Summary: We want to follow two of these discouraged disciples and look at the three stages they passed though in coming to experience the joy and victory of Easter.

During the early part of the World War II, the crew of a vessel in the Caribbean Sea had

an experience that illustrates the theme we want to consider on this Easter morning. As

reported by Walter Maier, this vessel was carrying a cargo of oil, and was suddenly attacked

by an enemy submarine. It raked the decks with shell fire and shrapnel, and before the crew

knew what was happening a torpedo hit them. It destroyed the stirring apparatus, and tore a

gaping hole in the side. The craft began to sink, and fire broke out. Soon the order came to

abandon ship. Only one life boat and three rafts remained undamaged, and so the crew had

to squeeze into these, and roll for all they were worth to get out of the danger zone.

The captain and 8 men had been killed in the raid, but all the rest made it into the rafts.

There they were, huddled together on a dark lonely sea waiting for the night to pass in great

anxiety, and wondering what the future might hold for them. You can imagine the thrill that

came to them as the sun came up and they discovered their ship had not gone down. Life took

on an altogether different color. The blackness of despair was now the brightness of delight.

Hopelessness vanished, and hopefulness filled their hearts. With all the vigor of men who had

a good nights rest, they rode back to their ship, and with some emergency adjustments

brought it into an American port several days later.

What an illustration of the experience of the disciples. Everything was going so well, when

all of the sudden, all the forces of evil on earth and in hell broke loose upon Christ, and they

abandoned the ship. The cross was to them like a torpedo that had ripped such a hole in their

hopes that there was nothing to do but forsake Jesus, and that they did in despair and utter

hopelessness. We want to follow two of these discouraged disciples and look at the three

stages they passed though in coming to experience the joy and victory of Easter. The first

stage is

I. HOPE DEFEATED. vv. 13-24.

We know practically nothing about these two discouraged disciples. In fact, we do not

even know the name of one of them. Someone has said that Jesus made His most remarkable

revelations to the least remarkable people. Here we see Him walking 7 miles from Jerusalem

to Emmaus with two people who are never heard of before, and never again after this. This

shows there are no such things as unimportant people in the eyes of Christ. Jesus is always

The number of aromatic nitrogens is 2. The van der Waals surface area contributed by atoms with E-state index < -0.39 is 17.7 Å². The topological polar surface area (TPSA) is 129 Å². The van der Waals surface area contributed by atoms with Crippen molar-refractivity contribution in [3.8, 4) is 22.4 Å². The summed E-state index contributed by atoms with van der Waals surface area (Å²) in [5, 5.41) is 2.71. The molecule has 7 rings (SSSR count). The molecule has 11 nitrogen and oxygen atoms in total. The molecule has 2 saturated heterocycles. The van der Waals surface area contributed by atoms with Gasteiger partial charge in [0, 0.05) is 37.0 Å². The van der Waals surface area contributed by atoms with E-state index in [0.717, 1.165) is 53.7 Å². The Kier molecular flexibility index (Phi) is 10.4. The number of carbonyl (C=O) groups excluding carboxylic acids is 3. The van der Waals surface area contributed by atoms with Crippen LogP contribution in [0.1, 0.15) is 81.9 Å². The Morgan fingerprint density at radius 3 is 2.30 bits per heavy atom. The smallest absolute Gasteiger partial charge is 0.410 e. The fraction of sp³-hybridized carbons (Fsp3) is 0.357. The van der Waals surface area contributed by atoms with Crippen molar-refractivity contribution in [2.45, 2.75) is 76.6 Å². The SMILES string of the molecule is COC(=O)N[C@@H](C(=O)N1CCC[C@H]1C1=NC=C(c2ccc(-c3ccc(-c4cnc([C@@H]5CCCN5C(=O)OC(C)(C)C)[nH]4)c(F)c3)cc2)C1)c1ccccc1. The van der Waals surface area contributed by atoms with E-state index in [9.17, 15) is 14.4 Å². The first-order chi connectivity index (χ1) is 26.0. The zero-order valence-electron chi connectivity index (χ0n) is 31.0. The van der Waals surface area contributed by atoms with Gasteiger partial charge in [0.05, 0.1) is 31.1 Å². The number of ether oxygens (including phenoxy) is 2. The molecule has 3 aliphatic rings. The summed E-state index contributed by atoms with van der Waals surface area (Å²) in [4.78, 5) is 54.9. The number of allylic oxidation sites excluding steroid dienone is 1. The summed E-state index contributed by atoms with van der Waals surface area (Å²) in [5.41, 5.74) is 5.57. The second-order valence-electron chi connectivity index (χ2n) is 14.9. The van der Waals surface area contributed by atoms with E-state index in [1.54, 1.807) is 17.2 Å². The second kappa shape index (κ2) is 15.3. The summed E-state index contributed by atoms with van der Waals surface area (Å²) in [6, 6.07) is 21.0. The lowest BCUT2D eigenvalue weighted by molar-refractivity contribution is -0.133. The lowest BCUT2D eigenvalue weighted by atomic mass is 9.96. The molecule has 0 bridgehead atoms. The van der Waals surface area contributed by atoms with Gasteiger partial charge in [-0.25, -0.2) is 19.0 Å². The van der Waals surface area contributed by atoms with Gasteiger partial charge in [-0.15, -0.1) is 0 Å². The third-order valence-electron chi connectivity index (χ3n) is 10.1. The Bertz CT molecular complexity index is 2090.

busy with important people, for all people are important to Him, even if the rest of the world

only knows them as Cleopas and whats his name.

As these two walked along talking of what had happened, Jesus drew near, unrecognized,

and asked them why they were so sad. Jesus knew perfectly well what the problem was, but

like any good counselor He wanted to draw it out from them. Just as He knows our problems,

but wants us to come and share it with Him in prayer. Modern psychology knows that the

best medicine is just to talk out your burdens to a sympathetic person.

Cleopas answered this sympathetic stranger, and the jest of his answer as to why they were

sad is in verse 21, "We had hoped." Note the past tense-had hoped. We had high hopes that

at last the Messiah had come, but the nails they put through His hands punctured our hopes.

It is no wonder they were discouraged, disappointed, downcast, and depressed. No one can be

happy when their hope has been crushed. All of life is a search to find hopes that cannot be

dashed to pieces by circumstances. They thought they had found such hope in Jesus, but now

it looked as if this too had been shattered by the cross.

This search for uncrushable hope is true for all of us, and we all go through the experience

of seeing that which we had hoped for be demolished by the circumstances of life. These

experiences of defeated hopes begin even in childhood. The experience of pastor Donald

Bastion is typical of many. Though humorous to us, it is painful to those who pass through it.

He tells of how he fell in love in the first grade. He had high hopes in spite of the fact that

Marjorie was in the third grade, and she was big for her age, and he was small for his age.

His hope never wavered until one day he fell on some cinders at school.

As first grade boys will do, he began to cry, and walked around the corner of the school

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